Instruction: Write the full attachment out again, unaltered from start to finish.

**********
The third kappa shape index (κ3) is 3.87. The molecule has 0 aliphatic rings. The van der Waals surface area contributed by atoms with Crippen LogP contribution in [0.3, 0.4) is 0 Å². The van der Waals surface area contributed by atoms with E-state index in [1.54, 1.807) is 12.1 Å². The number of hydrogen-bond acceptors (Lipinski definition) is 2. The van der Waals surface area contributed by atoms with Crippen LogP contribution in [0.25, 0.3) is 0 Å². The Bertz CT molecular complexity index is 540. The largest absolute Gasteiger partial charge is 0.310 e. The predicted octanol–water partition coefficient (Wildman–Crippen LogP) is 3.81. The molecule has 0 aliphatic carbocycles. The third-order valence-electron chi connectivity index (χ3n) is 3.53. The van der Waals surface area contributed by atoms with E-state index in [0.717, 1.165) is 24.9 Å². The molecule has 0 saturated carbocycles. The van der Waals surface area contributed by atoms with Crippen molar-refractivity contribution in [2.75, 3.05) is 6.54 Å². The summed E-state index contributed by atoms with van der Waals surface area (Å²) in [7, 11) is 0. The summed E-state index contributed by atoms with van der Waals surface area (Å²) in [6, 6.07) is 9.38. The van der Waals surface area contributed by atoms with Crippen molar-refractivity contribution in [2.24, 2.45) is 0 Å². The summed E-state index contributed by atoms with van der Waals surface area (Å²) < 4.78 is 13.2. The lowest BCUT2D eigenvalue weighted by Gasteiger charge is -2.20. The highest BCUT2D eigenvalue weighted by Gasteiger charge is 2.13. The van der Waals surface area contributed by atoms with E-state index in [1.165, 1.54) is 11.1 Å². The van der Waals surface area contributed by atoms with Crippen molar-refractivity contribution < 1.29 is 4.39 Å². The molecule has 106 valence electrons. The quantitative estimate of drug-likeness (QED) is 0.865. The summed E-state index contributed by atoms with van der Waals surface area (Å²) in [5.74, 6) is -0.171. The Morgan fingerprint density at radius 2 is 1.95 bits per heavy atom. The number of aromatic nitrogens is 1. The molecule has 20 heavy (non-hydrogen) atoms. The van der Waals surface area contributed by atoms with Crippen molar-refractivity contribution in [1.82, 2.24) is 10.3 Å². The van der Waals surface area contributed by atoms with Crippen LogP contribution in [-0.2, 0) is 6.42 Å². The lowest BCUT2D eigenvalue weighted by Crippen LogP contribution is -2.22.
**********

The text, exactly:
The third kappa shape index (κ3) is 3.87. The molecule has 0 aliphatic rings. The van der Waals surface area contributed by atoms with Crippen LogP contribution in [0.3, 0.4) is 0 Å². The van der Waals surface area contributed by atoms with E-state index in [1.54, 1.807) is 12.1 Å². The number of hydrogen-bond acceptors (Lipinski definition) is 2. The van der Waals surface area contributed by atoms with Crippen LogP contribution in [0.25, 0.3) is 0 Å². The Bertz CT molecular complexity index is 540. The largest absolute Gasteiger partial charge is 0.310 e. The predicted octanol–water partition coefficient (Wildman–Crippen LogP) is 3.81. The molecule has 0 aliphatic carbocycles. The third-order valence-electron chi connectivity index (χ3n) is 3.53. The van der Waals surface area contributed by atoms with E-state index in [0.717, 1.165) is 24.9 Å². The molecule has 0 saturated carbocycles. The van der Waals surface area contributed by atoms with Crippen molar-refractivity contribution in [2.75, 3.05) is 6.54 Å². The summed E-state index contributed by atoms with van der Waals surface area (Å²) in [7, 11) is 0. The summed E-state index contributed by atoms with van der Waals surface area (Å²) in [6, 6.07) is 9.38. The van der Waals surface area contributed by atoms with Crippen molar-refractivity contribution in [2.24, 2.45) is 0 Å². The summed E-state index contributed by atoms with van der Waals surface area (Å²) < 4.78 is 13.2. The lowest BCUT2D eigenvalue weighted by Gasteiger charge is -2.20. The highest BCUT2D eigenvalue weighted by Gasteiger charge is 2.13. The van der Waals surface area contributed by atoms with E-state index in [1.165, 1.54) is 11.1 Å². The van der Waals surface area contributed by atoms with Crippen molar-refractivity contribution < 1.29 is 4.39 Å². The molecule has 106 valence electrons. The quantitative estimate of drug-likeness (QED) is 0.865. The summed E-state index contributed by atoms with van der Waals surface area (Å²) in [5.74, 6) is -0.171. The Morgan fingerprint density at radius 2 is 1.95 bits per heavy atom. The number of aromatic nitrogens is 1. The molecule has 20 heavy (non-hydrogen) atoms. The van der Waals surface area contributed by atoms with Crippen molar-refractivity contribution in [1.82, 2.24) is 10.3 Å². The van der Waals surface area contributed by atoms with Crippen LogP contribution in [-0.2, 0) is 6.42 Å². The lowest BCUT2D eigenvalue weighted by Crippen LogP contribution is -2.22.